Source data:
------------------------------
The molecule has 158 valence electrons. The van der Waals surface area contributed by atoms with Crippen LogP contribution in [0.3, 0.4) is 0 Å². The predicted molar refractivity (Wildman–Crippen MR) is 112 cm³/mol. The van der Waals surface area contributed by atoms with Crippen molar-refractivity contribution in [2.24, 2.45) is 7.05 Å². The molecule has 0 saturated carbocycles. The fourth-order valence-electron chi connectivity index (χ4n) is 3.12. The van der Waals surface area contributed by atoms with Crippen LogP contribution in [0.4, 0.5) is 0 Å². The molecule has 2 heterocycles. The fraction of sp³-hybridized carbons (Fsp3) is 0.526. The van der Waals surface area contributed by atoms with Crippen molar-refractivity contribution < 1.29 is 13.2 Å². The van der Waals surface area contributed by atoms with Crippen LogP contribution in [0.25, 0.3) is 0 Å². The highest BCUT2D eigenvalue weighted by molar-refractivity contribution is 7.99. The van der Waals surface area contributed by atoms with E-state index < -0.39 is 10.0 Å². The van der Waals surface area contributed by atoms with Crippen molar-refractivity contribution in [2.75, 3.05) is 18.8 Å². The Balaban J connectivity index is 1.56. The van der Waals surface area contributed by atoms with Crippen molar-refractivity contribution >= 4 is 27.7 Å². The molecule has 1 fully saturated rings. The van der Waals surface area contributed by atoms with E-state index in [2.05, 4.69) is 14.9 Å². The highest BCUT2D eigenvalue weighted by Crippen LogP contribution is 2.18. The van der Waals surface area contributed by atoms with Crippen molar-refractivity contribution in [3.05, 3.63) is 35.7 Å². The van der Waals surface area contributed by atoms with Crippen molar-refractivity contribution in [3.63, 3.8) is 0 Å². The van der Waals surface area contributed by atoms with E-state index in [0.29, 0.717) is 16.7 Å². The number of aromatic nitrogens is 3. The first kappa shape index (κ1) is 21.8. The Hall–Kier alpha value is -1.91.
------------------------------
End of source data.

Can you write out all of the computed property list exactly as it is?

The molecule has 158 valence electrons. The van der Waals surface area contributed by atoms with Crippen LogP contribution in [0.3, 0.4) is 0 Å². The predicted molar refractivity (Wildman–Crippen MR) is 112 cm³/mol. The van der Waals surface area contributed by atoms with Crippen molar-refractivity contribution in [2.24, 2.45) is 7.05 Å². The molecule has 0 saturated carbocycles. The fourth-order valence-electron chi connectivity index (χ4n) is 3.12. The van der Waals surface area contributed by atoms with Crippen LogP contribution in [0.4, 0.5) is 0 Å². The molecule has 2 heterocycles. The fraction of sp³-hybridized carbons (Fsp3) is 0.526. The van der Waals surface area contributed by atoms with Crippen molar-refractivity contribution < 1.29 is 13.2 Å². The van der Waals surface area contributed by atoms with Crippen LogP contribution in [0.25, 0.3) is 0 Å². The highest BCUT2D eigenvalue weighted by molar-refractivity contribution is 7.99. The van der Waals surface area contributed by atoms with E-state index < -0.39 is 10.0 Å². The van der Waals surface area contributed by atoms with Crippen molar-refractivity contribution in [2.75, 3.05) is 18.8 Å². The Balaban J connectivity index is 1.56. The van der Waals surface area contributed by atoms with Crippen molar-refractivity contribution >= 4 is 27.7 Å². The molecule has 1 fully saturated rings. The van der Waals surface area contributed by atoms with E-state index in [2.05, 4.69) is 14.9 Å². The highest BCUT2D eigenvalue weighted by Crippen LogP contribution is 2.18. The van der Waals surface area contributed by atoms with Crippen molar-refractivity contribution in [3.05, 3.63) is 35.7 Å². The van der Waals surface area contributed by atoms with Crippen molar-refractivity contribution in [3.63, 3.8) is 0 Å². The van der Waals surface area contributed by atoms with E-state index in [0.29, 0.717) is 16.7 Å². The number of aromatic nitrogens is 3. The first kappa shape index (κ1) is 21.8. The Hall–Kier alpha value is -1.91.